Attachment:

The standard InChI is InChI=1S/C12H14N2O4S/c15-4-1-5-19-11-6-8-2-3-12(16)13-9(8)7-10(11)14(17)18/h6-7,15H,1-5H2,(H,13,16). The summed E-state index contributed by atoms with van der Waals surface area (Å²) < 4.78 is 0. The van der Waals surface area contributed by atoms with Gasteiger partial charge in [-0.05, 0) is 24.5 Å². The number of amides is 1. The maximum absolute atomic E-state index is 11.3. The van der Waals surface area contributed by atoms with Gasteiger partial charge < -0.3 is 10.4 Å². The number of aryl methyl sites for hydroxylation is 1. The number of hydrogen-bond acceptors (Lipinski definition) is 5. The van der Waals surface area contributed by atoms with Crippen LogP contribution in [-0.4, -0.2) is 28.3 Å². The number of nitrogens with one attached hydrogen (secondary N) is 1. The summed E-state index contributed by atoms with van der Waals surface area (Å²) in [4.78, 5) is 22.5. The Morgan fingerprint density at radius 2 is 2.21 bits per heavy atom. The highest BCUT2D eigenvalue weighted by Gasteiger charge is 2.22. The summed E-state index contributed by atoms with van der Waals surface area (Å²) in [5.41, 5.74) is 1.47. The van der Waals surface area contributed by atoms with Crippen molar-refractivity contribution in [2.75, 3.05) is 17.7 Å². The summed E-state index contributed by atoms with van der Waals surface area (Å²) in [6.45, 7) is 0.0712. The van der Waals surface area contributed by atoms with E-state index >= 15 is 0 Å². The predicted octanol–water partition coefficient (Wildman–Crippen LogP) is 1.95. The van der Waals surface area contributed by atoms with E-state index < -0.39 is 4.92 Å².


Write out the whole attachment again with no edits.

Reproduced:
The standard InChI is InChI=1S/C12H14N2O4S/c15-4-1-5-19-11-6-8-2-3-12(16)13-9(8)7-10(11)14(17)18/h6-7,15H,1-5H2,(H,13,16). The summed E-state index contributed by atoms with van der Waals surface area (Å²) < 4.78 is 0. The van der Waals surface area contributed by atoms with Gasteiger partial charge in [-0.05, 0) is 24.5 Å². The number of amides is 1. The maximum absolute atomic E-state index is 11.3. The van der Waals surface area contributed by atoms with Gasteiger partial charge < -0.3 is 10.4 Å². The number of aryl methyl sites for hydroxylation is 1. The number of hydrogen-bond acceptors (Lipinski definition) is 5. The van der Waals surface area contributed by atoms with Crippen LogP contribution in [-0.4, -0.2) is 28.3 Å². The number of nitrogens with one attached hydrogen (secondary N) is 1. The summed E-state index contributed by atoms with van der Waals surface area (Å²) in [4.78, 5) is 22.5. The Morgan fingerprint density at radius 2 is 2.21 bits per heavy atom. The highest BCUT2D eigenvalue weighted by Gasteiger charge is 2.22. The summed E-state index contributed by atoms with van der Waals surface area (Å²) in [5.41, 5.74) is 1.47. The van der Waals surface area contributed by atoms with Crippen molar-refractivity contribution in [2.75, 3.05) is 17.7 Å². The summed E-state index contributed by atoms with van der Waals surface area (Å²) in [6.45, 7) is 0.0712. The van der Waals surface area contributed by atoms with E-state index >= 15 is 0 Å². The predicted octanol–water partition coefficient (Wildman–Crippen LogP) is 1.95. The van der Waals surface area contributed by atoms with E-state index < -0.39 is 4.92 Å².